NMBS Conference: Putting the economy into perspective
Published: 22 June, 2012
SPAIN: Anthony Hilton, financial editor of the London Evening Standard and a long-time contributor to conference gave his views on the state of the economy, how it will impact on merchants and which areas the industry needs to monitor as he took the first session at the NMBS Conference in Marbella today.
Mr Hilton's forecast back in 2008 about the credit crunch came true and, as he quipped in his introduction, "we haven't had a conference since!"
Striving to put a balanced view on the perceived economic chaos, Mr Hilton pointed out that the latest recession and even the banking crisis is one of many that have occurred in the past. "Recessions aren't what they used to be. Back in 2008 I said it would all end in tears. But now, things are getting better."
The euro, debt and even government cuts, Mr Hilton related, were not areas which merchants should panic about. "We don't need to worry about the euro," he said. "It is just the Deutschmark with some disreputable friends. Hard-working Germans and partying Greeks."
Debt, he said, should be compared to trying to compete with conference host [the Olympic runner] Roger Black without the benefit of performance enhancing drugs. "The real issue for the euro is competitiveness. The Greeks first into debt back in 370 BC.
"The Eurozone has no problem. The trouble is the money is in the wrong place. It is in the North, when it should be spread in the South. German banks are loaded with Greek debt. They should cut Greece out of the equation and deal directly with the banks," Mr Hilton said.
The future, he believes, lies in breaking up the Eurozone. "The country that should be leaving the euro is Germany," he stated.
If Greece left the euro the new drachma would drop 50% and Greece's legacy of debt would go up by an equivalent amount.
If Germany pulled out, they would certainly suffer, but the country could afford it. That, said Mr Hilton, would be his solution.
He pointed out that since World War II, 43 currency unions have broken up with hardly a mention.
"We view debt as a moral issue and that it is somehow immoral to place the burden of it on our children. Debt is a quantum issue," he explained.
The UK's current debt is 80% of GDP. "Taking a lesson from history, after the Napoleonic Wards, the ratio of debt to GDP was 230%," Mr Hilton said.
"In the UK, 70-80% of debt is not unusual. At present, £45bn of debt goes to pension and insurance funds, so it is going around within the system. The leakage is coming from foreign debt."
It is sustainable for the economy to pay for debt interest because it is recycled. "The problem arises because the Government has rolled over debt at about 7%. But Greece and Italy have rolled over their debt at 25%."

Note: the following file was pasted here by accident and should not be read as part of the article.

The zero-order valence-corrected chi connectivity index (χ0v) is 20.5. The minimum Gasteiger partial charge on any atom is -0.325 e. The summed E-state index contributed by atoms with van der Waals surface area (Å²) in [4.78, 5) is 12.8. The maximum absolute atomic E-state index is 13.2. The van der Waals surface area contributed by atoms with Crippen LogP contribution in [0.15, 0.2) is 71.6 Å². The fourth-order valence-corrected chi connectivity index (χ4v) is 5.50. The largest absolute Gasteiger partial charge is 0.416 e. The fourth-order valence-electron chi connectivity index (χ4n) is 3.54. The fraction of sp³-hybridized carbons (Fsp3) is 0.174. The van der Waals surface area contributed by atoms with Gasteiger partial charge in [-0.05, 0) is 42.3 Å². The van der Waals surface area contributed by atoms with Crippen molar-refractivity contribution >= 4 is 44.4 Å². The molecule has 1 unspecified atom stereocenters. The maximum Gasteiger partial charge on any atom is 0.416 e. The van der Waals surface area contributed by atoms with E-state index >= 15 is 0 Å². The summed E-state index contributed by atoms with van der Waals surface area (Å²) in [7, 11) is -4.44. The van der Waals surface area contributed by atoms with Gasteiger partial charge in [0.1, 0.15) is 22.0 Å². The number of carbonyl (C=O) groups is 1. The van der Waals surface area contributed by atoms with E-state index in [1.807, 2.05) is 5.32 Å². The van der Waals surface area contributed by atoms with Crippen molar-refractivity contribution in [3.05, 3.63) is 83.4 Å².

On the Government's spending cuts, Mr Hilton explained, "there is a perception that it is slashing investment and that the country is being thrown out of work. The truth is that the Government has never cut expenditure.
"Margaret Thatcher altered the balance between the private and the state sector and business still existed. Only the definitions changed.
"The Government is still talking about cuts because that is the rhetoric of the markets. The cuts won't get worse. The area to worry about is that nothing the Government does seems to be working!"
The engines of growth up to 2007 depended on 'easy money'. "What we need to find now are new engines of growth," said Mr Hilton.
"The UK banking sector has £200bn outstanding in commercial property mortgages. £100bn of that is 'underwater' and cannot be refinanced. So, 70% of loan value has been breached. This takes a long time to recover and that is why the banks appear paralysed," he commented.
Consumers – the other engines of growth – have their own debt problems and they are not spending their cash. And, the companies which do have money are sitting on it, Mr Hilton said.
"Much of the economy is doing reasonably well and companies confident about their prospects, but not investing their cash. They are sitting on their cash balances."
Mr Hilton said we should take our lesson from history. "The 1920s was the era of depression. Back n the 1930s the UK economy grew y more than 30% and there was 3-4% growth from 1931 right up to World War II. This growth was achieved through housing. The UK built more than 300 000 houses a year, every year."
The good news, Mr Hilton added, was that "government is starting to get it. Business Secretary Vince Cable said last week that infrastructure makes our economy competitive. In order to get the economy going, housing is needed and massive investment required with regard to social housing."
The Government, Mr Hilton added, with its eye on re-election, "panics and takes active steps to get the economy going and will use housing as a vehicle to do this."
This may take time, he admits. "It could be another six months before it starts to filter through."
Q: Why has is taken the Government so long to realise that housing is the way forward?
A: David Osborne turned the soundbite "we have been left in a mess" into a policy. It was thought that by removing the dead hand of government, the private sector would go forth and succeed. It was a mix of naivety and political beliefs and that is why the Government has taken so long to come to a logical conclusion. As reported in the Telegraph, George Osborne has a sophisticated understanding of the art of politics but a jaw-dropping naivety about everything else.
Q: How do we ensure government gets the message?
A: Government doesn't listen to lobbying because everybody is lobbying it. Loss of face is a concern. But, it is undisputed that housing it the way forward.